— China Millman

75 store-bought wonton wrappers

Leek and pork filling

1 small leek

1/4 lb. (1/2 cup) ground pork (or ground lamb)

1/2 tsp. salt

1 tsp. soy sauce

1/2 tsp. roasted sesame oil

Carrot and pork filling

1 medium carrot, peeled and cut in half

1/4 pound (1/2 cup) ground pork (or ground lamb)

2 tsp. minced garlic

1/2 tsp. salt

1 tsp. soy sauce

/2 tsp. roasted sesame oil

Soy-vinegar dipping sauce

1/2 cup soy sauce

1/4 cup Jinjiang (black rice) vinegar or rice vinegar

2 Tbsp. fine ginger shreds

For the leek filling, trim off the tough root end of the leek and the tough ends of the leaves. Cut lengthwise into quarters, then thinly slice. Wash in several changes of water, lifting out the leeks each time before disposing of the water to eliminate any grit.

Add the remaining filling ingredients to the leeks and stir with a fork, breaking up any lumps in the meat and blending the ingredients well. Set aside.

For the carrot filling, bring a small pot of water to a boil. Add the carrot and parboil for about 5 minutes. Remove from the heat and refresh under cold water (save the cooking water to use in soup, if you like). Cut the carrot into small dice. Measure out 1/2 cup, and place in a medium bowl. Save carrot scraps for another use.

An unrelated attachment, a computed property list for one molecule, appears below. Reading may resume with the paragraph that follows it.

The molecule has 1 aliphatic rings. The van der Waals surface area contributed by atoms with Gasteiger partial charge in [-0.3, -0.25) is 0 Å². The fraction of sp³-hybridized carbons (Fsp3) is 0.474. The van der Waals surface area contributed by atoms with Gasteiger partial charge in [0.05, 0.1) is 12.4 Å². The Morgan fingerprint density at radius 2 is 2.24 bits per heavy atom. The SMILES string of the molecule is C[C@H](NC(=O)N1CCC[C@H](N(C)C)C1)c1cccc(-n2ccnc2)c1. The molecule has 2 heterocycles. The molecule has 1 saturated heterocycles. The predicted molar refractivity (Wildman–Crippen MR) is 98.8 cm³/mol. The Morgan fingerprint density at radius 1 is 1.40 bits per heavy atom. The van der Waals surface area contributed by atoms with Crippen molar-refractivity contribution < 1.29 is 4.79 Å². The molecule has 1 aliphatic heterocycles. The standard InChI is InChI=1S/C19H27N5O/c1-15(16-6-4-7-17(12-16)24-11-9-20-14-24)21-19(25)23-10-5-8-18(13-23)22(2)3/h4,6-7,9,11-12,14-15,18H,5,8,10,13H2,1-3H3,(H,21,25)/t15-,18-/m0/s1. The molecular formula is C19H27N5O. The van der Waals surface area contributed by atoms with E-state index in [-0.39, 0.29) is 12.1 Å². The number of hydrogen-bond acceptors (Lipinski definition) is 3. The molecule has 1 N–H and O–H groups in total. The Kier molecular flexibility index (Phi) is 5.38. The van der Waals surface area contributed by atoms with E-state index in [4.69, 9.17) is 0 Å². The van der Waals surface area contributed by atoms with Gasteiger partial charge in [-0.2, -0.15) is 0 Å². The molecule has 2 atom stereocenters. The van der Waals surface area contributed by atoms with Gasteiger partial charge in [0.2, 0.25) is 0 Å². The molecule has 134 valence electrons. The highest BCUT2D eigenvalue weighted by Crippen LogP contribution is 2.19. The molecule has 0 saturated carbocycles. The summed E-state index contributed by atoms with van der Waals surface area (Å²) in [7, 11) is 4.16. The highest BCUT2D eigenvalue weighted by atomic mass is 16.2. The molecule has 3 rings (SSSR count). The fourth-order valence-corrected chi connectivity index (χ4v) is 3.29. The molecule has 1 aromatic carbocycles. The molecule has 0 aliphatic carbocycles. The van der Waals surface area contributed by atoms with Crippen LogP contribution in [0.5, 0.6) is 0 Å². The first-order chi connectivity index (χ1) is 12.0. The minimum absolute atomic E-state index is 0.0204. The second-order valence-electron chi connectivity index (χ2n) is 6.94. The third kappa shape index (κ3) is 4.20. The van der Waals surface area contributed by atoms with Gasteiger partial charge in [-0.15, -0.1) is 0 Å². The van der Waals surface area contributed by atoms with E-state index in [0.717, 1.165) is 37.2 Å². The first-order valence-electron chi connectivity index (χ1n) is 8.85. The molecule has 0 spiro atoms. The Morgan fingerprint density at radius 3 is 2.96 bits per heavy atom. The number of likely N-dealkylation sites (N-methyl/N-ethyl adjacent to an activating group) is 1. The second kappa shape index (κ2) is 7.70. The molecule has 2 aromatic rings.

Add the remaining filling ingredients to the carrot and blend together with a fork. Set aside. The fillings can be prepared as long as 12 hours ahead and stored covered in the refrigerator.

To fill the dumplings, place a scant 1 1/2 tsp. of one of the fillings on a wrapper, fold the dough over to make a half-moon shape, and pinch the edges closed (if necessary, moisten one edge lightly before pinching). Set the shaped dumplings on a baking sheet lined with wax or parchment paper and dusted with flour. Freeze for one to two hours (until hard to the touch), then store in freezer-safe resealable bags.

To cook, bring a stockpot of water to a vigorous boil. Toss in 10 dumplings and watch as the water comes back to a boil. They will take about 3 minutes to cook through. Serve hot with bowls of dipping sauce on the side. Makes 64 dumplings, 32 each with each filling.

— Adapted from 'Beyond the Great Wall: Recipes and Travels in the Other China' by Jeffrey Alford and Naomi Duguid (Artisan, 2008)

Enchilada Sauce

2 Tbsp. oil

1/3 cup finely chopped onion

1 clove garlic, minced

1/2 cup hot water

1 beef bouillon cube

16 oz. tomato sauce

1-2 Tbsp. chili powder

1 tsp. sugar

1/4 tsp. salt

1/4 tsp. cumin

1/2 cup cold water

1 Tbsp. cornstarch

Heat oil over low heat in large saucepan. Add onion and garlic and cook until soft, about 2 minutes. Add water, bouillon cube, tomato sauce, chili powder, sugar, salt and cumin and simmer for 10 minutes. Add more chili powder to taste. In separate bowl, add cornstarch to cold water and stir well. Slowly add to enchilada sauce, and stir until well mixed. Makes about 2 cups of sauce.

— Gretchen McKay